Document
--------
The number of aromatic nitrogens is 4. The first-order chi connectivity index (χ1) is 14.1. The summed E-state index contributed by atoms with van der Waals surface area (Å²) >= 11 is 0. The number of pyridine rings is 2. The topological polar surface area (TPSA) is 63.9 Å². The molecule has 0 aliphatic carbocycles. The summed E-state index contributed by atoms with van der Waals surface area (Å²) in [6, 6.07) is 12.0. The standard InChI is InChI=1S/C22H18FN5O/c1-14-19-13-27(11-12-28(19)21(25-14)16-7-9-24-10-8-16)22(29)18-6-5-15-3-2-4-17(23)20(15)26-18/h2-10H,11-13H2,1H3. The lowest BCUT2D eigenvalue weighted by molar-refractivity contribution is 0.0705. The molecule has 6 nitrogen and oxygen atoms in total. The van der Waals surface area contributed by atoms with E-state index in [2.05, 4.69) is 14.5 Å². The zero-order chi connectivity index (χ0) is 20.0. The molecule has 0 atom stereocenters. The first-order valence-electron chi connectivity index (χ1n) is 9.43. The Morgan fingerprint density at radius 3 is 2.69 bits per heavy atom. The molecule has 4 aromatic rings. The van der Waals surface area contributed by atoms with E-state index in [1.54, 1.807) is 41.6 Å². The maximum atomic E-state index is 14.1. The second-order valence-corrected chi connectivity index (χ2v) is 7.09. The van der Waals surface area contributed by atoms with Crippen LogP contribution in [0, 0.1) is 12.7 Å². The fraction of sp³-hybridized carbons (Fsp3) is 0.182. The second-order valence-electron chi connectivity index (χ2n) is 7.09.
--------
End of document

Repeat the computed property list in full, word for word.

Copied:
The number of aromatic nitrogens is 4. The first-order chi connectivity index (χ1) is 14.1. The summed E-state index contributed by atoms with van der Waals surface area (Å²) >= 11 is 0. The number of pyridine rings is 2. The topological polar surface area (TPSA) is 63.9 Å². The molecule has 0 aliphatic carbocycles. The summed E-state index contributed by atoms with van der Waals surface area (Å²) in [6, 6.07) is 12.0. The standard InChI is InChI=1S/C22H18FN5O/c1-14-19-13-27(11-12-28(19)21(25-14)16-7-9-24-10-8-16)22(29)18-6-5-15-3-2-4-17(23)20(15)26-18/h2-10H,11-13H2,1H3. The lowest BCUT2D eigenvalue weighted by molar-refractivity contribution is 0.0705. The molecule has 6 nitrogen and oxygen atoms in total. The van der Waals surface area contributed by atoms with E-state index in [2.05, 4.69) is 14.5 Å². The zero-order chi connectivity index (χ0) is 20.0. The molecule has 0 atom stereocenters. The first-order valence-electron chi connectivity index (χ1n) is 9.43. The Morgan fingerprint density at radius 3 is 2.69 bits per heavy atom. The molecule has 4 aromatic rings. The van der Waals surface area contributed by atoms with E-state index in [1.54, 1.807) is 41.6 Å². The maximum atomic E-state index is 14.1. The second-order valence-corrected chi connectivity index (χ2v) is 7.09. The van der Waals surface area contributed by atoms with Crippen LogP contribution in [0, 0.1) is 12.7 Å². The fraction of sp³-hybridized carbons (Fsp3) is 0.182. The second-order valence-electron chi connectivity index (χ2n) is 7.09.